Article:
Sunday, May 20, 2018
Education

Pinellas to expand outreach to needy families with school dinners

A few graham crackers and a bit of juice isn't very filling.

But for some kids in Pinellas County after-school care, it's the only food they'll have until breakfast the next day.

A new initiative announced Wednesday by Pinellas County Schools is trying to change that. The district is joining with YMCA after-school programs to give thousands of kids a free hot dinner at school each evening.

"It was a natural thing," said Lynn Geist, assistant director of the school district's Food Service department. "We have the kitchens, we have the staff, we have the know-how, and the kids are right there."

Beginning in August, the district will begin phasing in its dinner program at a handful of Pinellas County schools with hopes of expanding to all qualifying schools by late December.

Those schools have YMCA after-school programs and a high percentage of students who qualify for free and reduced-price lunches. That's about 40 of the 45 schools with YMCA programs. The initiative will expand in the spring to many after-school programs run by R'Club.

Superintendent Mike Grego said the program is another commitment to helping working parents and fulfilling kids' basic needs. "I see the smiles on kids' faces because they know they have the consistency of a good meal," he said.

And, he said, the district will invite parents to come in and join their kids for dinner.

In other districts with dinner programs, parents can pay for a meal to eat with their children, or just join them while they eat. Pinellas has yet to nail down all the details, Grego said.

"It's something that we might not have all the answers to right now, but we'll try exploring and see how it works."

The school district already works to feed kids in need, offering free breakfast and lunch during the summer at multiple locations. During the school year, breakfast is free for all students. And the district plans to expand its free lunch program this year, offering the meals to all students at some low-income schools, not just the kids who qualify.

Of the 103,000 students in Pinellas public schools, 55.5 percent qualify for free and reduced-price meals. In 2007, that number was 35 percent.

"The economy really hit us hard," Geist said. "Folks need help with some of the basics, and that's why we're here. We're one of those safety nets."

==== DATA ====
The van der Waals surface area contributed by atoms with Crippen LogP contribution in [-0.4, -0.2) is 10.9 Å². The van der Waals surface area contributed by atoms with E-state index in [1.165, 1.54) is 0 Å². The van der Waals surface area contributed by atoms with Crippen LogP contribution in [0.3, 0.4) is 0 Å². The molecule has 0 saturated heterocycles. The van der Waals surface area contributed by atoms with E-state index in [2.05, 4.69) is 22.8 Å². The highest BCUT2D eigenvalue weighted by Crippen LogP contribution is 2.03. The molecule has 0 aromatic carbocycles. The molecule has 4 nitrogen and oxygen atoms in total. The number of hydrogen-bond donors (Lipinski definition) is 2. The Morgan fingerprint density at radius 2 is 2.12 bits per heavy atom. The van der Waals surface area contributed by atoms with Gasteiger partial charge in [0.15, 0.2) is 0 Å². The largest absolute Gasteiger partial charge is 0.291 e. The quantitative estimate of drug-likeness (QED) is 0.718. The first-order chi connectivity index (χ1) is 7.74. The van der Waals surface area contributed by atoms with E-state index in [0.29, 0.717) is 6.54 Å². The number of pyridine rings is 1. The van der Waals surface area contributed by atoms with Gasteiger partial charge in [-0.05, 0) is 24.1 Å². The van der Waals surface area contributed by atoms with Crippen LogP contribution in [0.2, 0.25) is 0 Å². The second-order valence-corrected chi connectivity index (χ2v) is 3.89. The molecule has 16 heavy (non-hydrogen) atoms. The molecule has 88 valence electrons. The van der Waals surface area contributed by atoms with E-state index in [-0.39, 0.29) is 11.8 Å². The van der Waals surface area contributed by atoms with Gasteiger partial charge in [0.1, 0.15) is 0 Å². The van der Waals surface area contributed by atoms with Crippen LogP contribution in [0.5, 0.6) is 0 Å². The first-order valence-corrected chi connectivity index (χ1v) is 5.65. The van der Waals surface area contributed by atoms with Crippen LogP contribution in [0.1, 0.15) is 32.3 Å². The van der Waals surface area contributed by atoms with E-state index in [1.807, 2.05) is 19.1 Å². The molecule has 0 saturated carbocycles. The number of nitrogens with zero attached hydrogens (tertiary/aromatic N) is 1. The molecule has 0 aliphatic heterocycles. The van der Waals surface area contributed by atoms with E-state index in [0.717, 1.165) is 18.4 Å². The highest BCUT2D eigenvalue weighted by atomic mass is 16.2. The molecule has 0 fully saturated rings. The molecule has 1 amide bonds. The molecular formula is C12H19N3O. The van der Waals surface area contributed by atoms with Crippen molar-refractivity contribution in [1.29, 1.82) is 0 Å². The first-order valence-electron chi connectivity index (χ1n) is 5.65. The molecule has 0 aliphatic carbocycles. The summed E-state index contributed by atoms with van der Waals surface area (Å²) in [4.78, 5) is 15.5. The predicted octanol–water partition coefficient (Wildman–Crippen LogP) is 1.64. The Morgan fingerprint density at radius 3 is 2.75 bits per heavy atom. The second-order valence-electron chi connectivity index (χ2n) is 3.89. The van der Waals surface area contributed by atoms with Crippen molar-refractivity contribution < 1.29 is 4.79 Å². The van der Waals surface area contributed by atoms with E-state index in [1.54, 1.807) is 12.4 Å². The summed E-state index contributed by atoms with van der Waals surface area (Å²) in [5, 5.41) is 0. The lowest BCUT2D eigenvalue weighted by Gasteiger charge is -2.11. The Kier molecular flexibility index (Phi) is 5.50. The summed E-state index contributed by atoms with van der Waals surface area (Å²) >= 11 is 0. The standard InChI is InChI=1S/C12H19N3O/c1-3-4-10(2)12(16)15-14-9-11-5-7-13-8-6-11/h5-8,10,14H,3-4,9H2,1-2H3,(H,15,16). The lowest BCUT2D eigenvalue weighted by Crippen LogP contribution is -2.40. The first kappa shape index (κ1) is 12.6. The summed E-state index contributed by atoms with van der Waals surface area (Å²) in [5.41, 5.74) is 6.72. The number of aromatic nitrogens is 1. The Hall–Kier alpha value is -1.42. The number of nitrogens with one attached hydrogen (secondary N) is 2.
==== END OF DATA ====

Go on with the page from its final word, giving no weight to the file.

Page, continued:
She said some opposition to the plan is to be expected.

"There's always a small group of people that says the government should not be doing this, that it's a parent's responsibility," she said. "A lot of hardworking people lost their jobs, and now some of them need our help. They won't need it forever, but this is one way we can help."

Production of the school dinners will be centralized in large school kitchens. Recently purchased food trucks will get meals, both hot and cold, to dinner sites.

The dinner program announcement came during a visit by Kevin Concannon, under secretary for the U.S. Department of Agriculture, who toured district food operations Wednesday.

Pinellas officials said they didn't know how much the program will cost the USDA, which is funding it. But it will come at no cost to the district.

Geist said the district will be serving about 4,000 dinners a day by the end of the fall semester. The USDA provides a reimbursement of $3.14 per meal, and county meal costs for lunch are usually slightly less than $2. With other costs added in, the district breaks even, Geist said.

Discussion about the dinners began when the Florida Department of Agriculture and Consumer Services took over responsibility for school food programs, Geist said. She said the district's efforts to get creative — such as making fruit smoothies and allowing unlimited fruits and vegetables for kids — caught the state's attention.

The Afterschool Nutrition Program, which is part of the Child Care Food Program, isn't limited to Pinellas County, but will run statewide, according to Erica Chicola, a spokeswoman for the Florida Department of Health, which helps administer the program.

Claire McNeill can be reached at [email protected] Twitter: @clairemcneill.

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